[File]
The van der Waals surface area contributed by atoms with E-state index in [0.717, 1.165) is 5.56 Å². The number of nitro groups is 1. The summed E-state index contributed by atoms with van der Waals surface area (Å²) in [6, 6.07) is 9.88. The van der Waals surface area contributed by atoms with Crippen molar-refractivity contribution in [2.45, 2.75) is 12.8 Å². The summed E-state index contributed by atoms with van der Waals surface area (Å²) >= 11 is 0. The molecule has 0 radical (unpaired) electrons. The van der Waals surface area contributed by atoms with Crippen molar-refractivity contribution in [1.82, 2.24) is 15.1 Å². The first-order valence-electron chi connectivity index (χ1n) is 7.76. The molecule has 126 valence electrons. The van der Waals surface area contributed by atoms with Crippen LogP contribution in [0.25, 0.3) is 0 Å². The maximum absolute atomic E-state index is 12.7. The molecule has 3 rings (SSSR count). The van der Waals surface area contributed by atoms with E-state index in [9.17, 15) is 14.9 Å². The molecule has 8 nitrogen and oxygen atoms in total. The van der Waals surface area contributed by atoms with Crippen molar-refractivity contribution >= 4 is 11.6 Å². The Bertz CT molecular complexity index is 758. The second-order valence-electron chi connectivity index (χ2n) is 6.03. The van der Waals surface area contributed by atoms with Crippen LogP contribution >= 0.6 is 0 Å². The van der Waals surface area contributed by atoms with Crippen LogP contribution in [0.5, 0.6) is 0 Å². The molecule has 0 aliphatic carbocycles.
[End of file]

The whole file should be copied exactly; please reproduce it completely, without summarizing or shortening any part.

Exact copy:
The van der Waals surface area contributed by atoms with E-state index in [0.717, 1.165) is 5.56 Å². The number of nitro groups is 1. The summed E-state index contributed by atoms with van der Waals surface area (Å²) in [6, 6.07) is 9.88. The van der Waals surface area contributed by atoms with Crippen molar-refractivity contribution in [2.45, 2.75) is 12.8 Å². The summed E-state index contributed by atoms with van der Waals surface area (Å²) >= 11 is 0. The molecule has 0 radical (unpaired) electrons. The van der Waals surface area contributed by atoms with Crippen molar-refractivity contribution in [1.82, 2.24) is 15.1 Å². The first-order valence-electron chi connectivity index (χ1n) is 7.76. The molecule has 126 valence electrons. The van der Waals surface area contributed by atoms with Crippen LogP contribution in [0.25, 0.3) is 0 Å². The maximum absolute atomic E-state index is 12.7. The molecule has 3 rings (SSSR count). The van der Waals surface area contributed by atoms with E-state index in [9.17, 15) is 14.9 Å². The molecule has 8 nitrogen and oxygen atoms in total. The van der Waals surface area contributed by atoms with Crippen molar-refractivity contribution >= 4 is 11.6 Å². The Bertz CT molecular complexity index is 758. The second-order valence-electron chi connectivity index (χ2n) is 6.03. The van der Waals surface area contributed by atoms with Crippen LogP contribution >= 0.6 is 0 Å². The van der Waals surface area contributed by atoms with Crippen LogP contribution in [0.5, 0.6) is 0 Å². The molecule has 0 aliphatic carbocycles.